This process of restoring from tape archive back to the SAN then copying to an external drive to attach to this older iMac to convert worked but was cumbersome and not convenient. Opening old projects in FCP7 and then exporting out the XML was easy. Using SendToX to convert to FCPX XML was also easy. But getting the project to this old Mac off the main network was a drag.

Retroactive app

Use Retroactive app to install Final Cut Pro 7

Then one day I heard of this project that allowed to install iTunes on macOS 10.15 (Catalina) which only had the new Music app. Weird flex, but OK. Reading further it also allowed FCP7 to be installed on macOS 10.14 (Mojave)! Now this was a useful revelation. The app is called Retroactive and it would be very useful to us. Now FCP7 could be installed on the same Mac as FCPX. It would then have access to the network and the SAN where do all our editing and where we restore archive from LTO archive. Awesome.

The best part was that we moved from a dedicated old iMac running macOS 10.12 to a newer iMac Pro with macOS 10.14 on the Xsan and can run FCP7 thanks to that new app that makes it work. And then FCP7 to XML to sendtoX to FCPX is not too bad.

We also used Kyno to drill down into all the restored projects to identify en masse all the restored footage that it incompatible with FCPX. Renamed and then reconverted. All is well again for now. Archive restored, FCP7 projects converted to FCPX. Yeah, happy times.

Kyno batch rename dialog box

Kyno batch rename

Kyno FCPX incompatible files reanaming converting

Kyno convert and transcode

We had one minor snag in the process. Some of the restored projects didn’t use FCP7 they used early versions of FCPX with their events and projects folders separated (not the current library structure). Latest version of FCPX 10.4 did not know what to do with these projects that were also some times stored on sparse disk images (oh how the Xsan did not like these projects at the time). There was a menu for a while to convert these projects but it was now gone. What to do?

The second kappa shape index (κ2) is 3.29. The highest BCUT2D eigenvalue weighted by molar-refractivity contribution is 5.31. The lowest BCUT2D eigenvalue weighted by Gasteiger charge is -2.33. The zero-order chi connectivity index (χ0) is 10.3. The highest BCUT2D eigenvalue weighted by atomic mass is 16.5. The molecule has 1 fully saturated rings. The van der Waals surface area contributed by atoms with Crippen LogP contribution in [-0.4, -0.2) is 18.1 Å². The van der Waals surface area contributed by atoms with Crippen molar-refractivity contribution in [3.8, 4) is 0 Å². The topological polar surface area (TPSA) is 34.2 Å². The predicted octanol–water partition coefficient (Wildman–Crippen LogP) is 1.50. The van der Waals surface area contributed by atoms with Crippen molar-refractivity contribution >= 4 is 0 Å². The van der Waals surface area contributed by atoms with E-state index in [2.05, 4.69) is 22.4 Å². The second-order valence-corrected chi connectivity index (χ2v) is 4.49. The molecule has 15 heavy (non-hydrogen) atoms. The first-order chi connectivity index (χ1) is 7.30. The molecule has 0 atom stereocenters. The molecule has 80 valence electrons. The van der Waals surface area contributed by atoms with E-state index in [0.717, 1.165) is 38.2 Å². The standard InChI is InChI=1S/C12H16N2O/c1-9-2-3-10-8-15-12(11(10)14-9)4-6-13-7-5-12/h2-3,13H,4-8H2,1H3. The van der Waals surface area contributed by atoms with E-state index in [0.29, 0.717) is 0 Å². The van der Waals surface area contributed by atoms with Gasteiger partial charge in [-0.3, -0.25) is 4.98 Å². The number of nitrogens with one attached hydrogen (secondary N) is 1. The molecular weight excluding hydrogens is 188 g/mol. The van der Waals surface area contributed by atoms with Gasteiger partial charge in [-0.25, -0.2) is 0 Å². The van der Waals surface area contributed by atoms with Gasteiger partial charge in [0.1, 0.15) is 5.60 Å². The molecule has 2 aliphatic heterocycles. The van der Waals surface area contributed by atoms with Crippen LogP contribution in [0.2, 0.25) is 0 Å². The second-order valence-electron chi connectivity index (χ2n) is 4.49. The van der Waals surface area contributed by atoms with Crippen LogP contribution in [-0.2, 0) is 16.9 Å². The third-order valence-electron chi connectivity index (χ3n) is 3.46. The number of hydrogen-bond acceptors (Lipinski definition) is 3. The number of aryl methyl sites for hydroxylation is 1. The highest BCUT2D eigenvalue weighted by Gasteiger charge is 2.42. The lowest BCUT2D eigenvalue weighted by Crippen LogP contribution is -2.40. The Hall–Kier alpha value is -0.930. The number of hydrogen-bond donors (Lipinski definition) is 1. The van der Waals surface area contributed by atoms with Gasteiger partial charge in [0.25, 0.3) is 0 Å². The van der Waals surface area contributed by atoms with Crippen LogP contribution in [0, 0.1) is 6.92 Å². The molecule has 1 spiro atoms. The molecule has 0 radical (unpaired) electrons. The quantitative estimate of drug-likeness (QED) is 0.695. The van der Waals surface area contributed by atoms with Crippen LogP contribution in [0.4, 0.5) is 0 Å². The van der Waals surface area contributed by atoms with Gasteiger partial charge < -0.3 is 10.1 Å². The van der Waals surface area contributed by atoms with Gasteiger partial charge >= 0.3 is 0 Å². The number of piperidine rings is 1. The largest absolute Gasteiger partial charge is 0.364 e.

Back to the old iMac and we used FCPX 10.2.3 to convert these projects from 10.0 version to 10.2.3 library which can then be converted to the latest FCPX 10.4 format. Almost easier to convert FCP7 to FCPX in one shot but it worked and we were happily editing old projects in the latest version of FCPX.

fcpx 10.2.3 dialog box to update projects

fcpx 10.23. update projects and events dialog

Editing old projects in new FCPX

We have a way to restore old projects from LTO tape thanks to Archiware P5, a way to identify, rename and bulk convert old footage in an easy fashion thanks to Kyno and now also a way to convert FCP7 with SendToX and Retroactive to make it more seamless.

Hope this helps anyone else if want to do the same thing good luck.

Backup and Archive setups for media professionals

I recently did an online presentation on my Archiware P5 backups and archive workflows for media professionals.  

I use Archiware P5 to backup and archive media productions to tape. In this workflow I describe how original material, work in progress and conpleted projects are backed up daily and archived as needed.

This presentation goes into some detail of what two different storage setups look like and what similarities exist in my Xsan (fibre channel) and Jellyfish (10GbE) backup and archive workflows.

Despite the storage differences, the common workflow is that they all use the P5 Archive App to allow the Final Cut Pro X editors to archive completed projects. The simple way to do this is by right-clicking in the Finder and they will go to tape and get replaced by stub files (small files with the same name and negligible file size). When the project or any of the footage or assets needs to be restored it is another right click to restore. No IT people need to be involved. It’s magic. Almost.

Useful resources:

– Case Study: WorkSafe BC

Using P5 and the P5 Archive App

https://p5.archiware.com/solutions/worksafe-bc-hs-video-production

– The P5 Desktop Edition

Aimed at small teams and single users: P5 Archive and P5 Backup to a single LTO tape drive.

https://p5.archiware.com/desktop-edition

– P5 and Xsan

https://p5.archiware.com/solutions/xsan

– P5 and Lumaforge Jellyfish

https://p5.archiware.com/solutions/lumaforge

– Watchman Monitoring

https://www.watchmanmonitoring.com

– MunkiReport

https://github.com/munkireport/

– MacAdmins Slack:

https://macadmins.herokuapp.com

– MacDevOps:YVR Conference

https://mdoyvr.com